Should abuse victims stay or leave an abusive relationship?
Go Back or Stay Away?
Two of the most frequently asked questions about abusive relationships ask should abuse victims stay or leave, specifically, (1) "Why do they stay?" and (2)"Why do they go back to their abusers?"
As a survivor of domestic violence, and someone who stayed for over seven years, I'll do my best to answer that question. I'm not a psychologist, counselor or therapist; so don't be misled to think I am. But, I've been there and lived it. My explanation is from the voice of experience, and from listening to other victims/survivors, and exchanging thoughts with them. My intent is to answer the question "why" and at the same time, tell you "why it doesn't work" from first-hand experience.
To understand the answer to these questions, you first have to grasp an understanding of domestic violence as a repeating and unending cycle. It is not simply about beatings and physical fights. It's a cycle involving systematic control that includes many other abuses.
Victims of domestic violence come from many varied backgrounds. They aren't all poor, they aren't all welfare recipients, some grew up in abusive homes and some didn't. Many are women; there are a lot more male victims than people realize, and sadly, many are children and the elderly.
However, all abuse victims share one thing in common in the beginning of these relationships. That is, we don't understand what is happening nor the dynamics and cycle of an abusive relationship. And so, we get dragged in. Once trapped in the relationship, we cannot "see" or it takes quite a while (and many abuses later) before we start to see. The answer to the question: should abuse victims stay or leave - lies in the roots in this phenomenon.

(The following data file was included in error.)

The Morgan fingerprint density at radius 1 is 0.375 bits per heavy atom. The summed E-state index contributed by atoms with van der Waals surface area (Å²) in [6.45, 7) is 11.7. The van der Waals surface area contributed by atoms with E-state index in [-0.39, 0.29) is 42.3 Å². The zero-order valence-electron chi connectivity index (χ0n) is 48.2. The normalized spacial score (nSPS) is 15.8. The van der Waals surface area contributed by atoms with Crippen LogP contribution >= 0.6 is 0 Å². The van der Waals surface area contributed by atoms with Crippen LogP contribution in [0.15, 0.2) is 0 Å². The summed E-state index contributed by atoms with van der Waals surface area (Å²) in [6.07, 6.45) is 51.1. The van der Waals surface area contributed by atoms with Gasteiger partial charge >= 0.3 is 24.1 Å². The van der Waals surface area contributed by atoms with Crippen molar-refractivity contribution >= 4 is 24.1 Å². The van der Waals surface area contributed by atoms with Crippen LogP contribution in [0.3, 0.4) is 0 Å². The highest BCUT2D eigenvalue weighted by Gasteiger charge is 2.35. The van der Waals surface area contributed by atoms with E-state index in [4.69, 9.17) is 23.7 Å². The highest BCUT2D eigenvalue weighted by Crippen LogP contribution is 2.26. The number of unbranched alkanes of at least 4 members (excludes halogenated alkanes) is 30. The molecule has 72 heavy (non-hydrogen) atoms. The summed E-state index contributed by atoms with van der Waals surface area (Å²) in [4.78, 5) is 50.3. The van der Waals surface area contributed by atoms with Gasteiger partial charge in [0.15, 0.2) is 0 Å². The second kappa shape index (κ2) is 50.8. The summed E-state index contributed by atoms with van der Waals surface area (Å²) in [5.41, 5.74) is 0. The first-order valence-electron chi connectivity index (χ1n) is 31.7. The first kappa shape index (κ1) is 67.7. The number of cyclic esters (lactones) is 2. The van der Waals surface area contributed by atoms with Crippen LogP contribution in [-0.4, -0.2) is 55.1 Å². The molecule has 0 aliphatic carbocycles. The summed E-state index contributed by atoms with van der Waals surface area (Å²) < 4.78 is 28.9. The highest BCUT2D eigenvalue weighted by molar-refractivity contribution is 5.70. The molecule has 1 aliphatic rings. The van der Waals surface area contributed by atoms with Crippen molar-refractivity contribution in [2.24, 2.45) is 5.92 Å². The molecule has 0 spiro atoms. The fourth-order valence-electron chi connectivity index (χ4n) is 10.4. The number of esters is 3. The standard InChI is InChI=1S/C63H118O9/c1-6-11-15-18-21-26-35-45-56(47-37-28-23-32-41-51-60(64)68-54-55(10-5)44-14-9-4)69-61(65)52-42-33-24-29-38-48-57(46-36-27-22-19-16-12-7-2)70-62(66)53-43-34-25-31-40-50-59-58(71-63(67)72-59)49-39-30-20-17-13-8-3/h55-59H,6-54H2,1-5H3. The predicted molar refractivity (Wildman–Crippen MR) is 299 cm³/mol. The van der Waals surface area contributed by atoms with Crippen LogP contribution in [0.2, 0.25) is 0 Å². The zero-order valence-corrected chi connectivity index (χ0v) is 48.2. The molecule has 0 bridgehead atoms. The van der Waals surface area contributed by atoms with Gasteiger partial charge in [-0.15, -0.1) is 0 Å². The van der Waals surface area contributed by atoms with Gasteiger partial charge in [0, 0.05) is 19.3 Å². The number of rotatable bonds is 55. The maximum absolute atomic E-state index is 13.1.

Believing or hoping they will change and we can help them. This is a biggie for many victims. It is the first big hurdle to overcome if a person is going to leave, and one of the biggest challenges for recognizing the need to stay away. In their heart, victims love the person they know the abuser can be. We want to help them, we see their struggle in life, and we want to fix the problem in the relationship and feel we are responsible to help. The person who becomes trapped in these relationships is kind hearted, giving, and empathetic.
When the abuse victim leaves or after abuses while they stay, the abuser goes through sorrows, desperate pleas for forgiveness and endless promises to reform. What we fail to recognize is the extreme emotional and psychological problem these partners have. We are not qualified to help them. What we end up doing, although it's not what we intend, is enabling the abuser to be what they are. We believe we understand, can help or make a difference, and so we stay or go back. The truth is we become the enabler. We are the one who enables the abuser to be what they are, by accepting and attempting to forgive these abuses over and over. The victim is so deeply involved in the relationship and the desire to help the partner, that we cannot see we are perpetuating the problem. In reality, we reinforce the behavior. Recognizing the fact that we cannot change all this is the first step toward ending the relationship permanently.
Children and Single Parenthood. This presents another problem and mental dilemma for victims. Most people want their children to grow up with both parents. This is our traditional belief that a child should know and have two parents, both mother and father. It's considered a shortcoming or misfortune that a child must grow up without one of these two parent figures. In addition, single parenthood brings with it financial challenges that are overwhelming for many. Everyone wants their children's needs met - good food, clothing, participating in activities such as sports or social groups and much more. Many abuse victims stay or go back in the hope of providing these things by making a personal sacrifice. They make this personal sacrifice because they cannot see a way to resolve a possible or existing financial problem - a problem that will affect their children's lives - without the partner.